perfuse

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per·fuse

 (pər-fyo͞oz′)
tr.v. per·fused, per·fus·ing, per·fus·es
1. To coat or permeate with liquid, color, or light; suffuse.
2. To pour or diffuse (a liquid, for example) over or through something.

[Latin perfundere, perfūs-, to pour over : per-, per- + fundere, to pour; see gheu- in Indo-European roots.]

per·fu′sive (pər-fyo͞o′sĭv, -zĭv) adj.

perfuse

(pəˈfjuːz)
vb (tr)
1. to suffuse or permeate (a liquid, colour, etc) through or over (something)
2. (Surgery) surgery to pass (a fluid) through organ tissue to ensure adequate exchange of oxygen and carbon monoxide
[C16: from Latin perfūsus wetted, from perfundere to pour over, from per- + fundere to pour]
perˈfused adj
perˈfusion n
perˈfusionist n
perˈfusive adj

per•fuse

(pərˈfyuz)

v.t. -fused, -fus•ing.
1. to overspread with moisture, color, etc.; suffuse.
2. to diffuse (a liquid, color, etc.) through or over something.
3. to pass (fluid) through blood vessels or the lymphatic system to an organ or tissue.
[1520–30; < Latin perfūsus, past participle of perfundere to drench, flood. See per-, fuse2]
per•fu′sion (-ˈfyu ʒən) n.
per•fu′sive (-sɪv) adj.

perfuse


Past participle: perfused
Gerund: perfusing

Imperative
perfuse
perfuse
Present
I perfuse
you perfuse
he/she/it perfuses
we perfuse
you perfuse
they perfuse
Preterite
I perfused
you perfused
he/she/it perfused
we perfused
you perfused
they perfused
Present Continuous
I am perfusing
you are perfusing
he/she/it is perfusing
we are perfusing
you are perfusing
they are perfusing
Present Perfect
I have perfused
you have perfused
he/she/it has perfused
we have perfused
you have perfused
they have perfused
Past Continuous
I was perfusing
you were perfusing
he/she/it was perfusing
we were perfusing
you were perfusing
they were perfusing
Past Perfect
I had perfused
you had perfused
he/she/it had perfused
we had perfused
you had perfused
they had perfused
Future
I will perfuse
you will perfuse
he/she/it will perfuse
we will perfuse
you will perfuse
they will perfuse
Future Perfect
I will have perfused
you will have perfused
he/she/it will have perfused
we will have perfused
you will have perfused
they will have perfused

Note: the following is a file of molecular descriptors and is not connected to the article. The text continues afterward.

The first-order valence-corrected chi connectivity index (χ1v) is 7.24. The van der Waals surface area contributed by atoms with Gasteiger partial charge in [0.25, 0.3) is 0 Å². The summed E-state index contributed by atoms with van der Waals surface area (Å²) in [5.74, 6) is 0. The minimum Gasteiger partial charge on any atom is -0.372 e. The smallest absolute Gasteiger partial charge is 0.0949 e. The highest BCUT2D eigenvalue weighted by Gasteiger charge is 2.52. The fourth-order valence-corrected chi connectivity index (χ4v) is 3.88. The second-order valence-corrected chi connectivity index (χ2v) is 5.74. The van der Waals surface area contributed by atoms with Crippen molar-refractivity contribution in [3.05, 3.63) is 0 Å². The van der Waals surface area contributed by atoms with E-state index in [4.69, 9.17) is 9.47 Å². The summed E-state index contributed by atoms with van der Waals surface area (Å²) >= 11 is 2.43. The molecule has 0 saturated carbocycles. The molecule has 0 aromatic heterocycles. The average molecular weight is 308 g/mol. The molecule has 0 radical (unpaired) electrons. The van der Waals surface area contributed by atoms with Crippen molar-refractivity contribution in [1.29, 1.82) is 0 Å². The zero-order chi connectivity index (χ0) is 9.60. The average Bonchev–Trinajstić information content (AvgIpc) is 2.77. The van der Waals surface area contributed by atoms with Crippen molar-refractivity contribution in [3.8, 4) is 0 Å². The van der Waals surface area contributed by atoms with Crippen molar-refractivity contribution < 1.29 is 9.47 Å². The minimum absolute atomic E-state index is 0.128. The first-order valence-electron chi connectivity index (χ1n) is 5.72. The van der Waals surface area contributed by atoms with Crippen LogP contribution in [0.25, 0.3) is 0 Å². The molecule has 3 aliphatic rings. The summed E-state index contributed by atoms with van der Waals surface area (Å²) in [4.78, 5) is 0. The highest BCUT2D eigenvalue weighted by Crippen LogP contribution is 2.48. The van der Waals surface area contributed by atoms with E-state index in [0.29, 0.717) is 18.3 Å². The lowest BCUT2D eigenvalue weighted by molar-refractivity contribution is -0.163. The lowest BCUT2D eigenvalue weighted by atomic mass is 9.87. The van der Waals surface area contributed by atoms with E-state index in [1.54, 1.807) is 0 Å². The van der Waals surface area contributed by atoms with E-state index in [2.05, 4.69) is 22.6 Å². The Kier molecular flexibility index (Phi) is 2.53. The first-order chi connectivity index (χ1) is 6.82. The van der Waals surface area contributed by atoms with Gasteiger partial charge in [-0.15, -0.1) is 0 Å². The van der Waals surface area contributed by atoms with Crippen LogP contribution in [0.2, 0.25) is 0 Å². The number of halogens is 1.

Future Continuous
I will be perfusing
you will be perfusing
he/she/it will be perfusing
we will be perfusing
you will be perfusing
they will be perfusing
Present Perfect Continuous
I have been perfusing
you have been perfusing
he/she/it has been perfusing
we have been perfusing
you have been perfusing
they have been perfusing
Future Perfect Continuous
I will have been perfusing
you will have been perfusing
he/she/it will have been perfusing
we will have been perfusing
you will have been perfusing
they will have been perfusing
Past Perfect Continuous
I had been perfusing
you had been perfusing
he/she/it had been perfusing
we had been perfusing
you had been perfusing
they had been perfusing
Conditional
I would perfuse
you would perfuse
he/she/it would perfuse
we would perfuse
you would perfuse
they would perfuse
Past Conditional
I would have perfused
you would have perfused
he/she/it would have perfused
we would have perfused
you would have perfused
they would have perfused
ThesaurusAntonymsRelated WordsSynonymsLegend:
Verb1.perfuse - force a fluid through (a body part or tissue); "perfuse a liver with a salt solution"
flush - cause to flow or flood with or as if with water; "flush the meadows"
2.perfuse - cause to spread or flush or flood through, over, or across; "The sky was suffused with a warm pink color"
flush - cause to flow or flood with or as if with water; "flush the meadows"
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References in periodicals archive ?
Despite little transfer of the plain 240-nm and COOH 50-nm and 300-nm PS beads in both directions, the maternal (normal perfusions) or fetal (reverse perfusions) concentration of these beads declined (Figure 2B,C,D).
As expected, the hydrodynamic diameter was higher for all PS beads in perfusion medium compared with those in water (Table 1).
The 22 patients had received between 1 and 5 perfusions (mean: 3) of 0.3 to 0.4 ml of steroid.
Long-term bearing improvement was identified in 2 patients (9.1%; patients 2 and 3); 1 of these patients had received 3 perfusions of 80 mg/ml of methylprednisolone and the other had received 5 perfusions of 10 mg/ml of dexamethasone (table 1).
Hypothermic perfusions are adopted for isolated organ and limb perfusions with the aim to promote organ preservation and facilitate reimplantation (Smith et al., 1985; Domingo-Pech et al., 1991; Guarrera et al., 2004; Constantinescu et al., 2011; MUller et al., 2013).
Instead of autologous blood perfusions, several experiments have utilized homologous blood or blood components with no apparent negative effects (Hebb and Linzell, 1951; Cameron et al., 1972; Butler et al., 2002).
The secondary aim is to complete a meta-analysis of NMP versus SCS livers in published DCD porcine liver perfusions.
Six months after the aminoglycoside perfusions, we again evaluated her in our vestibular laboratory.
To understand the influences of autonomic dysfunction on skin perfusion, we attempted to compare changes in the sympathovagal balance assessed by HRV and skin perfusion in response to postural changes in people with SCI.
M2 PRESSWIRE-August 29, 2019-: Perfusion Market 2019 | Global Market Share, Size, Opportunity, Manufacturers, Growth Factors, Statistics Data, Trends, Competitive Landscape And Regional Forecast To 2023
Autologous, ex vivo perfusion maintains normal physiological parameters, histological characteristics and function for prolonged periods, and allows for a detailed analysis of organ responses to various biochemical and hormonal changes (Imber et al., 2002b,a; Butler et al., 2002; Daniel et al., 2018).
The peripheral perfusion index (PI) and sublingual microcirculation monitoring are thought to be possible methods.